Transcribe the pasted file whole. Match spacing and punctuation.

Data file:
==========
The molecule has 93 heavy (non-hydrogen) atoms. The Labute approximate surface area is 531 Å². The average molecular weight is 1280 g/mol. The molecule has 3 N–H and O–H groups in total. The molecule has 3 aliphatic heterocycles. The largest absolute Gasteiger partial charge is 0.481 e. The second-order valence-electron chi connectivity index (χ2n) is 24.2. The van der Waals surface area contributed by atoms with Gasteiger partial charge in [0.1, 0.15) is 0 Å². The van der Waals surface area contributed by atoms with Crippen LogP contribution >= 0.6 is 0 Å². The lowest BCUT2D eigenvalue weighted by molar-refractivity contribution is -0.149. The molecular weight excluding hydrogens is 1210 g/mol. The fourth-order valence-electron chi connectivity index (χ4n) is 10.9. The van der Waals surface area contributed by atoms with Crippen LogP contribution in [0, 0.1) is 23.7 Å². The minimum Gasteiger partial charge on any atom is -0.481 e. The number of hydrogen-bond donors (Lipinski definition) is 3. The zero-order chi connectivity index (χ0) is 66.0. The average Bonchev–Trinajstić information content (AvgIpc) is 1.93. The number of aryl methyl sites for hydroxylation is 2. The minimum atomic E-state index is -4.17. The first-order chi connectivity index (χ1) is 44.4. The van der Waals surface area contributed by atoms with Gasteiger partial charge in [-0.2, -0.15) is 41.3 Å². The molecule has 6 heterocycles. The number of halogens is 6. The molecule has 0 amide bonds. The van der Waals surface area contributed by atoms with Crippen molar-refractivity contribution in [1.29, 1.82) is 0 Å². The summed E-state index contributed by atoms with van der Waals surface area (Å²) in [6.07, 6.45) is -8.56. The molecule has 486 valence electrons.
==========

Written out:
The molecule has 93 heavy (non-hydrogen) atoms. The Labute approximate surface area is 531 Å². The average molecular weight is 1280 g/mol. The molecule has 3 N–H and O–H groups in total. The molecule has 3 aliphatic heterocycles. The largest absolute Gasteiger partial charge is 0.481 e. The second-order valence-electron chi connectivity index (χ2n) is 24.2. The van der Waals surface area contributed by atoms with Gasteiger partial charge in [0.1, 0.15) is 0 Å². The van der Waals surface area contributed by atoms with Crippen LogP contribution >= 0.6 is 0 Å². The lowest BCUT2D eigenvalue weighted by molar-refractivity contribution is -0.149. The molecular weight excluding hydrogens is 1210 g/mol. The fourth-order valence-electron chi connectivity index (χ4n) is 10.9. The van der Waals surface area contributed by atoms with Crippen LogP contribution in [0, 0.1) is 23.7 Å². The minimum Gasteiger partial charge on any atom is -0.481 e. The number of hydrogen-bond donors (Lipinski definition) is 3. The zero-order chi connectivity index (χ0) is 66.0. The average Bonchev–Trinajstić information content (AvgIpc) is 1.93. The number of aryl methyl sites for hydroxylation is 2. The minimum atomic E-state index is -4.17. The first-order chi connectivity index (χ1) is 44.4. The van der Waals surface area contributed by atoms with Gasteiger partial charge in [-0.2, -0.15) is 41.3 Å². The molecule has 6 heterocycles. The number of halogens is 6. The molecule has 0 amide bonds. The van der Waals surface area contributed by atoms with Crippen molar-refractivity contribution in [1.29, 1.82) is 0 Å². The summed E-state index contributed by atoms with van der Waals surface area (Å²) in [6.07, 6.45) is -8.56. The molecule has 486 valence electrons.